Riding It Out With Psoriatic Arthritis
Psoriasis has been a part of my life since I was 5 years old. Despite the onset of symptoms at age 25, I didn’t get an official diagnosis of psoriatic arthritis until I was 50.
I had all the symptoms including painful knees, shoulders, wrists, fingers, toes, and hips. My knees and fingers being the most affected. I have a slight curve in my fingers as of today.
Navigating PsA before and after diagnosis
When I complained about joint pain and swelling all those years ago, no one knew what was wrong with me. They finally did some tests - and boom, I had a diagnosis and a name for my disease. This had been ailing me for twenty-five years. I remember feeling sad. Even though I had known what I had for 25 years, I simply wasn’t believed by the medical community.
There is no cure for PsA. I started out taking medication to control symptoms to prevent joints damage as the condition can be disabling if not treated. I was put on nonsteroidal anti-inflammatory drugs (NSAIDs), that didn't work. The doctors switched to disease-modifying antirheumatic drugs (DMARDs), which helped for a while, but eventually stop working.
This disease has been a wild ride which I sometimes find challenging to navigate through. I'm grateful to my family, friends, especially my colleagues. I have been allowed to work from home for years now because there are certain things I can no longer do.
With PsA every day is different
There are some days I wake up fine. Then there are days my fingers are so swollen to the point where I can't hold a pen to write or struggle to get out of bed. The most debilitating aspect of this disease is losing my train of thought in the middle of a sentence, which makes me feel highly self-conscious.
At first, I thought this was all in my head, but it is all so real. There can be a task I have done for 30 years and can forget in a second how to do it. I'm concerned that people will interpret some of my reactions as being rude.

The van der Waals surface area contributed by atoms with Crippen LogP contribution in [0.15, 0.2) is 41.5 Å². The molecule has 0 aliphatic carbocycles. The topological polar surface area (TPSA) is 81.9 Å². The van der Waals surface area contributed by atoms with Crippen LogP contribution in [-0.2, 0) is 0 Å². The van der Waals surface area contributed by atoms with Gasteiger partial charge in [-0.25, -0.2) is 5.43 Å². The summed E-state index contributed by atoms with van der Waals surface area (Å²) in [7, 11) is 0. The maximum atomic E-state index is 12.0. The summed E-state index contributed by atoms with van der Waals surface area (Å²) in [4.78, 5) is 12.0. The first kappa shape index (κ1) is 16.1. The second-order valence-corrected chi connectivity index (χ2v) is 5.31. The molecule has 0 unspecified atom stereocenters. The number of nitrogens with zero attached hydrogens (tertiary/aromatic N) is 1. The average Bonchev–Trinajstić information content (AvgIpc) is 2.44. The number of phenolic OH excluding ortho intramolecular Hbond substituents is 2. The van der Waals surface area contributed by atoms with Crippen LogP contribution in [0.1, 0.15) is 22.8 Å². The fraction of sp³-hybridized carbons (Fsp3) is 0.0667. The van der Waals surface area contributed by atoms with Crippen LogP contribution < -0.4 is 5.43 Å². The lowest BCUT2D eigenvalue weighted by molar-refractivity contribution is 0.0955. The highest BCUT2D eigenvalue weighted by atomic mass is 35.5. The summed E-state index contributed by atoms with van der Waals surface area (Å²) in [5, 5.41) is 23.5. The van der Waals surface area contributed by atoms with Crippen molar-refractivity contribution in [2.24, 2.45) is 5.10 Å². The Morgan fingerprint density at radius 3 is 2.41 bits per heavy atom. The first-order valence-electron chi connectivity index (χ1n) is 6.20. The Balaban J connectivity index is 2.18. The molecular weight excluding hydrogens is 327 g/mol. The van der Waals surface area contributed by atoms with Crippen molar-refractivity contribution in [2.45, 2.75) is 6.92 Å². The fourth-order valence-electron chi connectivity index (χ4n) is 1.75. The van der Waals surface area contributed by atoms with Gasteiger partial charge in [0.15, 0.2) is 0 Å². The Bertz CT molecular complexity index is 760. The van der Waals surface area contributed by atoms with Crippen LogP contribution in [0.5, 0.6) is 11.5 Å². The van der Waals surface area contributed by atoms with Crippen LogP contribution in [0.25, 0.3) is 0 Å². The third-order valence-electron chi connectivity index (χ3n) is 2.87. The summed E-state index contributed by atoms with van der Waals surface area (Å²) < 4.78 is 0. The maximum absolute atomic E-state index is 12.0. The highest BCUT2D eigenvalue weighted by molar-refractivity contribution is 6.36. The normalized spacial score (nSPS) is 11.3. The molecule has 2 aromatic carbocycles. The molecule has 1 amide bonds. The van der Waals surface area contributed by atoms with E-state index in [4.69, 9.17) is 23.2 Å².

Most people will never understand my lack of concentration and fatigue is psoriatic brain fog. Well, this is what I call it. This has harmed my self-esteem. I have an understanding community and coworkers with whom I have explained my situation. Everyone has been so patient with me.
Moving forward in this relentless journey
I'm haunted by fatigue and tiredness most of the time, which I despise. Everything causes fatigue, one minute I’m fine, and the next minute or so, I'm completely exhausted. Flare-up days are the worst days of my life, and you never know when they will strike.
Even with pain medications, the pain during a flare is constant and unrelenting. Sleeping through the night becomes impossible, and I become trapped in a cycle of exhaustion and depression. The constant pain associated with flare-ups makes me feel isolated and helpless at times.
No one can understand my anguish unless you've been through it yourself. I thank God that I have mastered a method of getting through these difficult times by allowing plenty of time for rest and not pushing myself to the breaking point.
If you are at your breaking point as most of us are at times, join a support group or talk to someone. Though not everyone in your life will understand, there are people out there that do. You don't need to be alone on this journey.
Will you help others by taking our Psoriatic Arthritis In America survey?